Keys to finding Star Alliance Award seats to Europe

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Is summer approaching already? Time flies, and so does Earth’s population during summer vacation. It’s peak season for most everyone in the travel industry, and flight availability can stink.

But there are a few solutions for finding better availability on Star Alliance carriers — and making limited availability work for you. In principle, these answers will work for other airline alliances, too.

See, airlines are generally grouped into three main alliances: Star Alliance, SkyTeam, and oneworld. You can book award flights between all airlines in the same alliance.

For example, United is a member of Star Alliance. You can use United miles to fly on dozens of partner airlines, like SWISS, Turkish Airlines, Egyptair, and more. Read about airline alliances here.

(Photo by Oleg_P/Shutterstock)

Search one-ways or separate segments to see true availability

Perhaps you’re not quite aware of the real situation as to why there’s no availability. It may look bleak if you’re searching only your desired route.

Here’s United’s award calendar for a flight between Indianapolis and Honolulu.

And here’s a flight from Chicago to Honolulu.

And here are flights from Indianapolis to Chicago:

The problem here is not crossing the Pacific – it’s getting out of Indianapolis. But there are plenty of flights from Indianapolis to Chicago, then Chicago to Honolulu. And even though there’s plenty of economy availability to DC, you’re not getting valid connections there, because presumably the layovers are too long.

The problem here is connections. So what are the solutions?

Start from a nearby hub airport

The same example often happens when booking long-haul international flights, like those to Europe or Asia. With these tickets, the problem is often that stops over 24 hours (domestically) are considered a “stopover” – which can either prevent airline websites from revealing award availability, or price the tickets significantly higher.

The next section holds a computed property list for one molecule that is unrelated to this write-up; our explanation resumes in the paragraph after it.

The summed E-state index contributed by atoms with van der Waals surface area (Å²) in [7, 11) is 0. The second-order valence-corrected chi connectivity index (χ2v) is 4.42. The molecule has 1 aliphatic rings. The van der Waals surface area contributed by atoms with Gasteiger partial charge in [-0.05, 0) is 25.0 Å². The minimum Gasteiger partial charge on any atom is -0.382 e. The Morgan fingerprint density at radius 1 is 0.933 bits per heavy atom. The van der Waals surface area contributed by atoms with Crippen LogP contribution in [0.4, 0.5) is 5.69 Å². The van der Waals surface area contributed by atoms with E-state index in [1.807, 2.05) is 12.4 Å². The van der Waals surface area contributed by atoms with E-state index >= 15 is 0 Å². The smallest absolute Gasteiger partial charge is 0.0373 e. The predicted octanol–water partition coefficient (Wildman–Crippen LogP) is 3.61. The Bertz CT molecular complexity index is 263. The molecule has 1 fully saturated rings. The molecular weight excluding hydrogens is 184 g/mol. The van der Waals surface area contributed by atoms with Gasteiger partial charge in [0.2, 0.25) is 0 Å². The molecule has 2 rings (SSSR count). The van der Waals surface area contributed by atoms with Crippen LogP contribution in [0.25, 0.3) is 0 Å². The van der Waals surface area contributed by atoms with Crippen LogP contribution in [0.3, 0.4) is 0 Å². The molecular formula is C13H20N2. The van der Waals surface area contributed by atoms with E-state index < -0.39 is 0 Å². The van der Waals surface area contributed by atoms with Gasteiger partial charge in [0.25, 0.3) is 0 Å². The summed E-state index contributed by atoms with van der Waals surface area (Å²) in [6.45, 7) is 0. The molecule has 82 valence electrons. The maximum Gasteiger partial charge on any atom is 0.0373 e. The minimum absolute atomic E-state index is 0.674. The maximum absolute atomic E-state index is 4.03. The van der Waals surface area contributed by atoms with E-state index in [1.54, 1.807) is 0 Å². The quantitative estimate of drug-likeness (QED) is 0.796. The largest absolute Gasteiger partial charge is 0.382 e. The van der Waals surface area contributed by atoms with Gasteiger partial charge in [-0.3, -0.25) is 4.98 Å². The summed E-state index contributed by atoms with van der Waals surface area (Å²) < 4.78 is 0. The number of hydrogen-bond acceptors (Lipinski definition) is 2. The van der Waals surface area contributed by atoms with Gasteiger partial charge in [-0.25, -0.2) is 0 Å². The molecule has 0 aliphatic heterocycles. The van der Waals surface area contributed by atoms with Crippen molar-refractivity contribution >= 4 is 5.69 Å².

This is when it pays to know if your airline currency allows for stopovers! Incidentally, United’s does. You can read about that here. Just note that you’ll need to book a round-trip to take advantage of it. This concept applies to a handful of other Star Alliance airlines — Air Canada, most notably! Their stopover policy is amazing. You can read about Air Canada’s generous policies here.

Some of these airlines can have stopovers booked on their site and some of them require calling, but either way, you can find them one leg at a time. Just search one-ways to U.S. gateway airports and then one-ways to your international destination, and you can piece them together for whatever timeframe you’d like. Stopovers can be as long as you want.

Try a stopover in an international hub

If you’re going to add a stopover to an international trip, the more appealing choice for a vacation would not be a stop in a U.S. city, but in an international city.

For a long time, I was finding the best availability to Europe via Istanbul. Heck, for a while flights to Addis Ababa and Cairo were slightly more abundant. Although those would likely be higher cost as Africa is generally more expensive to reach than Europe, Istanbul would have been considered the same Europe price.

Either way, the concept is the same as a domestic stopover. Find a city with better availability from your departure city and stopover there. Then, you can fly out from that city a day or so later. This way you can pick the available dates without worrying about connection times.

Even non-Star Alliance hubs, but popular cities, may have availability from United or Air Canada. With the above information in mind, you may want to know the Star Alliance hubs in Europe. Here are the ones I check most often:

  • Warsaw
  • Frankfurt
  • Zurich
  • Istanbul
  • Brussels

I’ll add Cairo and Addis Ababa (Ethiopia) as Africa routing options, as they fly to the East Coast.